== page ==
According to its Russian owners, Phobos–Grunt has a mass of 13.5 tonnes, including about 11 tonnes of propellant, and a body size of 3.76 x 3.76 x 6.38 m, with solar wings spanning 7.97 m.

Large number of uncertainties affect reentry
“Right now, due to the large number of uncertainties in the orbit and space environment affecting the satellite, the indications are that Phobos-Grunt could reenter between 13 and 17 January, between 51.4°N and 51.4°S,” says Prof. Heiner Klinkrad, Head of ESA’s Space Debris Office.

Dr Heiner Klinkrad heads ESA's Space Debris Office
H. Klinkrad

He adds that this window will shorten as we approach reentry.

“Analyses by Roscosmos and NASA indicate that the fuel tanks, filled with unsymmetrical dimethylhydrazine – referred to as UDMH – will burst above 100 km altitude, release the propellant and largely demise thereafter.”

“This, combined with a relatively low dry mass of just 2.5 tonnes, means that Phobos–Grunt is not considered to be a high-risk reentry object.”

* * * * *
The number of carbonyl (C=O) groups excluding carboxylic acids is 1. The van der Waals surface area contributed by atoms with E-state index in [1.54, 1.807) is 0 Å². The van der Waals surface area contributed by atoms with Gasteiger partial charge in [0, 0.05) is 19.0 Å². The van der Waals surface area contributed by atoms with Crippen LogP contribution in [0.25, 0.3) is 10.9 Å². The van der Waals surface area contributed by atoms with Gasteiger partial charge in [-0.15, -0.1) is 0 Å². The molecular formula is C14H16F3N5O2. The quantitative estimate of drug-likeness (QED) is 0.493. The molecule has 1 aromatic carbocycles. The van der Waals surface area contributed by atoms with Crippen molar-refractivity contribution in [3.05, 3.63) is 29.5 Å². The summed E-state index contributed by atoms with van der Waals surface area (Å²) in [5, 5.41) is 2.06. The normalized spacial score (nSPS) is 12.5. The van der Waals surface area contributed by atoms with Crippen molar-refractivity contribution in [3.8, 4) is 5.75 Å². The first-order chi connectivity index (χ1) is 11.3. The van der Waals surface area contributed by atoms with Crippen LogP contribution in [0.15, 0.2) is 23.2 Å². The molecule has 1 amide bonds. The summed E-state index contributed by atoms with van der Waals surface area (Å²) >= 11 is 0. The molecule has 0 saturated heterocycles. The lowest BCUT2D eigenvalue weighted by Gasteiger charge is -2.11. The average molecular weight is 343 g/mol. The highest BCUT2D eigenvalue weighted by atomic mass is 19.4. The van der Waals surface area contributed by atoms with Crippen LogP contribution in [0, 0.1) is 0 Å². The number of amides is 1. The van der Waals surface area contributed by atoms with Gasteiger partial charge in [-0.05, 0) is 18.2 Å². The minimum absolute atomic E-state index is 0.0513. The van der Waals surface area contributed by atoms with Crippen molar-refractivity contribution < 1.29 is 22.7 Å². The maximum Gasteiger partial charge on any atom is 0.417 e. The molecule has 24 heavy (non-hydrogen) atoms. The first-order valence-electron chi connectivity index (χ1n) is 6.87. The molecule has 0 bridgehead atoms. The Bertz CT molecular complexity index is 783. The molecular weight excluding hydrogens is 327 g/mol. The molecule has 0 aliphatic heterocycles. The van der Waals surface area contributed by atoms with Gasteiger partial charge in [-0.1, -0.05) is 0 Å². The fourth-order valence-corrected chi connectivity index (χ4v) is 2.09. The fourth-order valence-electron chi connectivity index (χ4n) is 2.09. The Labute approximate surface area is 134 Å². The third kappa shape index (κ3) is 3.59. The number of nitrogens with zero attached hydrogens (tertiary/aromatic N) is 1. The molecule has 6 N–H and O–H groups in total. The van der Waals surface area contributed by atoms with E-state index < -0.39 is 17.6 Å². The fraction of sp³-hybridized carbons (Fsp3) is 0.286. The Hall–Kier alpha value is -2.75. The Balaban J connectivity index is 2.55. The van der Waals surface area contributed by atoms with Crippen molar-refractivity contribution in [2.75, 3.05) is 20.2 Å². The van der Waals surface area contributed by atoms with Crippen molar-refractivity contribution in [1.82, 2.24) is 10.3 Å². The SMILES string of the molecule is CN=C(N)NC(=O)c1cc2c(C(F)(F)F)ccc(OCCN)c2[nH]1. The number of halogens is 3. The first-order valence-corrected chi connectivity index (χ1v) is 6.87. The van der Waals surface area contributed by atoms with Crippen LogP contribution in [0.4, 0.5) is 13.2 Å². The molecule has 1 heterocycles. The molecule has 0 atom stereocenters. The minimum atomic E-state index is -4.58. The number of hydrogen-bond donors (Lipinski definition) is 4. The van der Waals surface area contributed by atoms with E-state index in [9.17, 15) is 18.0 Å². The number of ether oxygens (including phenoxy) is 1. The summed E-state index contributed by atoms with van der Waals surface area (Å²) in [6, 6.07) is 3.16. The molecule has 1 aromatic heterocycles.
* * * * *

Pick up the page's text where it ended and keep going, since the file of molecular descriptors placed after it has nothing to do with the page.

“Roscosmos expects that at most, some 20 to 30 fragments may reach Earth’s surface, with a total mass of less than 200 kg.”

Since the beginning of the space age, there has been no confirmed report of an injury resulting from reentering space objects.

IADC assesses potentially hazardous reentries
In recent years, IADC members have developed a data exchange network specifically supporting the assessment of potentially hazardous reentries, which allows members to enter and extract orbit data in order to refine reentry predictions.
IADC member agencies include ESA, NASA, European national agencies and the Russian, Chinese, Canadian, Japanese, Ukrainian and Indian space agencies.

Results from the Phobos–Grunt reentry campaign will be used by IADC members to improve reentry models and make future predictions more accurate.

Enhancing Europe’s observation capacity